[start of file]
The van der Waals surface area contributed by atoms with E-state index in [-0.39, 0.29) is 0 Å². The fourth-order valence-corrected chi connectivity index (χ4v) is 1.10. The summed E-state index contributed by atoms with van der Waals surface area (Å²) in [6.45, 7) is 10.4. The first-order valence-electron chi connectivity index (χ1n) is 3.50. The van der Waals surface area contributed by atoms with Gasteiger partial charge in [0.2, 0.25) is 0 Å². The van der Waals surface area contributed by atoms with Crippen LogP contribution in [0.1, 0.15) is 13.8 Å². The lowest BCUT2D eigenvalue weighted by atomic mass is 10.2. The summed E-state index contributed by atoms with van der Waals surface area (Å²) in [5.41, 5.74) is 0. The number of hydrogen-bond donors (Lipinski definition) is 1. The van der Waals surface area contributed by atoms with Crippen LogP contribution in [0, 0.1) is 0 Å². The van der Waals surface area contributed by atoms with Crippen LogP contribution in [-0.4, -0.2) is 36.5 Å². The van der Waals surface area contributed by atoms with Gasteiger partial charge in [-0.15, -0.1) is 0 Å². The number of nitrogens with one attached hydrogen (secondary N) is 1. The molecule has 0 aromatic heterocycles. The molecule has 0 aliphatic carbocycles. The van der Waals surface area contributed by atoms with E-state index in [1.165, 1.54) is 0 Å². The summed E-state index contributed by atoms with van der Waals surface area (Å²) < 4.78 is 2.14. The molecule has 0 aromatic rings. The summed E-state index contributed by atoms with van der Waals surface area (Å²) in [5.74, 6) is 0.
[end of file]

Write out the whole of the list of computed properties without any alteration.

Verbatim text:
The van der Waals surface area contributed by atoms with E-state index in [-0.39, 0.29) is 0 Å². The fourth-order valence-corrected chi connectivity index (χ4v) is 1.10. The summed E-state index contributed by atoms with van der Waals surface area (Å²) in [6.45, 7) is 10.4. The first-order valence-electron chi connectivity index (χ1n) is 3.50. The van der Waals surface area contributed by atoms with Gasteiger partial charge in [0.2, 0.25) is 0 Å². The van der Waals surface area contributed by atoms with Crippen LogP contribution in [0.1, 0.15) is 13.8 Å². The lowest BCUT2D eigenvalue weighted by atomic mass is 10.2. The summed E-state index contributed by atoms with van der Waals surface area (Å²) in [5.41, 5.74) is 0. The number of hydrogen-bond donors (Lipinski definition) is 1. The van der Waals surface area contributed by atoms with Crippen LogP contribution in [0, 0.1) is 0 Å². The van der Waals surface area contributed by atoms with Crippen LogP contribution in [-0.4, -0.2) is 36.5 Å². The van der Waals surface area contributed by atoms with Gasteiger partial charge in [-0.15, -0.1) is 0 Å². The number of nitrogens with one attached hydrogen (secondary N) is 1. The molecule has 0 aromatic heterocycles. The molecule has 0 aliphatic carbocycles. The van der Waals surface area contributed by atoms with E-state index in [1.165, 1.54) is 0 Å². The summed E-state index contributed by atoms with van der Waals surface area (Å²) < 4.78 is 2.14. The molecule has 0 aromatic rings. The summed E-state index contributed by atoms with van der Waals surface area (Å²) in [5.74, 6) is 0.